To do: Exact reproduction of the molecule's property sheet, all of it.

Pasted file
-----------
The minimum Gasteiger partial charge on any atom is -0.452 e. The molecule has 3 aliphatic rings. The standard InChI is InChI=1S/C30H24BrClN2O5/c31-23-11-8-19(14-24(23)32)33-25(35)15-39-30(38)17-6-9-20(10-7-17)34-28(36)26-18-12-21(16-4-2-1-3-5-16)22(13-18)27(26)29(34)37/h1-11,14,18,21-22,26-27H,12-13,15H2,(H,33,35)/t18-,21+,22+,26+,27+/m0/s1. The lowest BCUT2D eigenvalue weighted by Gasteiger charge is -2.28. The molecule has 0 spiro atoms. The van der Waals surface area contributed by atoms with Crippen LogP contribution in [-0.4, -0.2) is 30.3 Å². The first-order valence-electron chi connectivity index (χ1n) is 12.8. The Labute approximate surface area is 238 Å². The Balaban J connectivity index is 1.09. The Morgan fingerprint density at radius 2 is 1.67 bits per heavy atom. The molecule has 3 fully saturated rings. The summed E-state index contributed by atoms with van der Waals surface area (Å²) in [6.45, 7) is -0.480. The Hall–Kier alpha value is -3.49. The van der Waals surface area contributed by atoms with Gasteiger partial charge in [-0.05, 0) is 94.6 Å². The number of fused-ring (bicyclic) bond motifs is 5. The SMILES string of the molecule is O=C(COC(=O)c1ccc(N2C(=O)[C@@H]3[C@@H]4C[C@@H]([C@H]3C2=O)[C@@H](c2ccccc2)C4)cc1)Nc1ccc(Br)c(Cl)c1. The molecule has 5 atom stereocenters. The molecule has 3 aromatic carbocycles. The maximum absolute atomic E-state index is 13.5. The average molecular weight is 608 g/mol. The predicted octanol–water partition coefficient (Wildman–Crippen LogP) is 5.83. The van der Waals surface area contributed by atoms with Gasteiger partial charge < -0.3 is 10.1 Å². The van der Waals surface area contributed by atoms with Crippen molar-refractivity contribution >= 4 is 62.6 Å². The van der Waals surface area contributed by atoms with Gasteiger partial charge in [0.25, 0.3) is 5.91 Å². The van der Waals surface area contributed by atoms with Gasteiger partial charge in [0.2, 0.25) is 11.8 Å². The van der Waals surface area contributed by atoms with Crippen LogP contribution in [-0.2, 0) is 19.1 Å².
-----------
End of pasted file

The minimum Gasteiger partial charge on any atom is -0.452 e. The molecule has 3 aliphatic rings. The standard InChI is InChI=1S/C30H24BrClN2O5/c31-23-11-8-19(14-24(23)32)33-25(35)15-39-30(38)17-6-9-20(10-7-17)34-28(36)26-18-12-21(16-4-2-1-3-5-16)22(13-18)27(26)29(34)37/h1-11,14,18,21-22,26-27H,12-13,15H2,(H,33,35)/t18-,21+,22+,26+,27+/m0/s1. The lowest BCUT2D eigenvalue weighted by Gasteiger charge is -2.28. The molecule has 0 spiro atoms. The van der Waals surface area contributed by atoms with Crippen LogP contribution in [-0.4, -0.2) is 30.3 Å². The first-order valence-electron chi connectivity index (χ1n) is 12.8. The Labute approximate surface area is 238 Å². The Balaban J connectivity index is 1.09. The Morgan fingerprint density at radius 2 is 1.67 bits per heavy atom. The molecule has 3 fully saturated rings. The summed E-state index contributed by atoms with van der Waals surface area (Å²) in [6.45, 7) is -0.480. The Hall–Kier alpha value is -3.49. The van der Waals surface area contributed by atoms with Gasteiger partial charge in [-0.05, 0) is 94.6 Å². The number of fused-ring (bicyclic) bond motifs is 5. The SMILES string of the molecule is O=C(COC(=O)c1ccc(N2C(=O)[C@@H]3[C@@H]4C[C@@H]([C@H]3C2=O)[C@@H](c2ccccc2)C4)cc1)Nc1ccc(Br)c(Cl)c1. The molecule has 5 atom stereocenters. The molecule has 3 aromatic carbocycles. The maximum absolute atomic E-state index is 13.5. The average molecular weight is 608 g/mol. The predicted octanol–water partition coefficient (Wildman–Crippen LogP) is 5.83. The van der Waals surface area contributed by atoms with Gasteiger partial charge < -0.3 is 10.1 Å². The van der Waals surface area contributed by atoms with Crippen molar-refractivity contribution >= 4 is 62.6 Å². The van der Waals surface area contributed by atoms with Gasteiger partial charge in [0.25, 0.3) is 5.91 Å². The van der Waals surface area contributed by atoms with Gasteiger partial charge in [0.2, 0.25) is 11.8 Å². The van der Waals surface area contributed by atoms with Crippen LogP contribution in [-0.2, 0) is 19.1 Å².